Do you have a question relating to organizing, cleaning, home and office projects, productivity, or any problems you think the Unclutterer team could help you solve? To submit your questions to Ask Unclutterer, go to our contact page and type your question in the content field. Please list the subject of your e-mail as “Ask Unclutterer.” If you feel comfortable sharing images of the spaces that trouble you, let us know about them. The more information we have about your specific issue, the better.

13 Comments for “Ask Unclutterer: Identifying common uncluttering goals in a relationship”

  1. posted by Sassy on

    I assume Jay has already gone through all of “his” stuff and let go of everything that his wife would classify as clutter? I have been complaining about clutter for years but it was not until I really got into going through “my” things (my clothes, books, craft supplies, things I purchased) that my husband got into it. We recently moved to a home that is 1/4 the size of our original one (kids have moved out, which helps) and we’re starting a new round of decluttering.

  2. posted by Rosalie Donlon on

    One mental trick that helps: pretend you’re moving and that you have a weight limit so you have to pare down. We moved every three or four years while my husband was in the Coast Guard, and that forced us to get rid of stuff. Now that he’s retired, we haven’t been as good about it.

    One other thing that’s helping us unclutter: our basement was flooded by Hurricane Sandy and we won’t have as much space to put things back. We also lost some items to flood waters. The repair project has us eliminating more and more stuff each week.

  3. posted by B on

    This is great advice, not just for uncluttering but for relationships in general. Kudos to you, Erin!

  4. posted by writing all the time on

    Quoting the OP, “She thinks we have an appropriate amount of stuff, just that we have nowhere to put it. I think we have much too much stuff.”

    I believe that this is a basic issue that should be addressed directly. The process that Erin suggests is a good one, but you may find that your spouse doesn’t see ‘too much stuff’, she sees ‘things I value’.

    Erin’s process might bring you closer together in your ideas of how much is enough. It might not. You might want to think about couples counseling, with someone who has experience in these situations.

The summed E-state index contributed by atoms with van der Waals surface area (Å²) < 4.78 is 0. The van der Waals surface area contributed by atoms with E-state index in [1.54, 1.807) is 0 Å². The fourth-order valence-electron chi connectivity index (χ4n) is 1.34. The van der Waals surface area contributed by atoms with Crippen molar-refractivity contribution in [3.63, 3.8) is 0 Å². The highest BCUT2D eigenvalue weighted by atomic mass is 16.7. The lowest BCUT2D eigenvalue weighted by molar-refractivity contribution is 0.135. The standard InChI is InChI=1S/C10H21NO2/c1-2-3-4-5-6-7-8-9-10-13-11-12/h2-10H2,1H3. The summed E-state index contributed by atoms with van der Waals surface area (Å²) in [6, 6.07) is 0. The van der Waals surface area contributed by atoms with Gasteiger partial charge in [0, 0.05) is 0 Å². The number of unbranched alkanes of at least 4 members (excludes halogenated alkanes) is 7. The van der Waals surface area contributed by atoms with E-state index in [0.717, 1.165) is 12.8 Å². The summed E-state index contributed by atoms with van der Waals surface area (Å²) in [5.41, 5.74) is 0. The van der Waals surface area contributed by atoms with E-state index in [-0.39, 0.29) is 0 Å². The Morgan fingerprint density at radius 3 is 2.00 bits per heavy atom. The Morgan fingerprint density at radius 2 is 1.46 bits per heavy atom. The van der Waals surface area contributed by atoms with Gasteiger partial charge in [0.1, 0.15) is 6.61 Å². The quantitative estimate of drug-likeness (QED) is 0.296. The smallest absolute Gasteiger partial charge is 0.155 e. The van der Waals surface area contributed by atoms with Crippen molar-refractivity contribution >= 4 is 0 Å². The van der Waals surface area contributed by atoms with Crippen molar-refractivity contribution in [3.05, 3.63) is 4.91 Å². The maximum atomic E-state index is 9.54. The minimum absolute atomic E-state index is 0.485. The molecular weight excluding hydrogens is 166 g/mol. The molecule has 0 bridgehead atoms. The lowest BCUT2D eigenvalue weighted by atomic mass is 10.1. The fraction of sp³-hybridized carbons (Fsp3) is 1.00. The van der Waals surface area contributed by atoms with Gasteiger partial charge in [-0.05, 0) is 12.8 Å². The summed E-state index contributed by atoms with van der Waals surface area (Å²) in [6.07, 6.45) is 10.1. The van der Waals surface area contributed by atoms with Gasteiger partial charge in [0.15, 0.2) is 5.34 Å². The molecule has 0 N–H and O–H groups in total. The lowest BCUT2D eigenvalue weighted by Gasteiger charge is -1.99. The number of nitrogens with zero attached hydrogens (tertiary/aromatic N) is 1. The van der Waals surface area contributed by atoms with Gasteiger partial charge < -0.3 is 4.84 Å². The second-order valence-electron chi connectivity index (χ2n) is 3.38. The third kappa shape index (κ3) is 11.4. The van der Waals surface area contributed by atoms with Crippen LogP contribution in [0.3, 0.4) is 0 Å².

Something I didn’t see addressed in the process described is acquisition. Are more items being brought in in a continual stream? If toys, household goods, clothing, etc, are constantly being acquired, that is also an issue to address/bring up with a counselor.

  5. posted by Xarcady on

    I also wouldn’t rule out that you might need different storage furniture. Not necessarily more storage furniture, but different types of storage.

    If you’ve got storage space, but things do not go back into it once they have been taken out, you need to examine why. Is it that people are just plain lazy? Or is it that the storage is not in a good location (you should store things where they are used), or too hard to handle (little kids might not be able to open closets or toy chests or reach high shelves), or just too dang difficult to fit something back onto already crowded shelves?

    Shelves work great for some things. Bins or baskets on shelves work better for others. Drawers work better for yet other stuff. Sometimes what you need is a closet system that takes good advantage of your available space.

    Don’t ignore visual clutter, either. In my house, there are cabinets and drawers, but not a lot of open shelving except for books. The visual clutter of having things out on open shelving doesn’t work for me (except for the books, I’ve no idea why). So I have lots of closed storage.

    Once you’ve decluttered, then look at the best way to store what’s left. You want it to be just as easy to put something away as it was to take it out. The kids should be able to put most of their toys away by themselves. That might mean investing in some new storage furniture, to make the house run more smoothly.

  6. Avatar of

    posted by mad_scientist on

    > The original poster wrote: “She thinks we have an appropriate amount of stuff, just that we have nowhere to put it. I think we have much too much stuff.”

    I agree with “writing all the time” that this is a fundamental disagreement. It needs to be addressed first and foremost.

    Everything else is just window dressing until the couple reach an agreement.

    I agree again with “writing all the time” about continued acquisition of more stuff. If this is not brought under control, the same thing will keep happening, no matter how many things are discarded or boxed up this once.

  7. Avatar of Erin Doland

    posted by Erin Doland on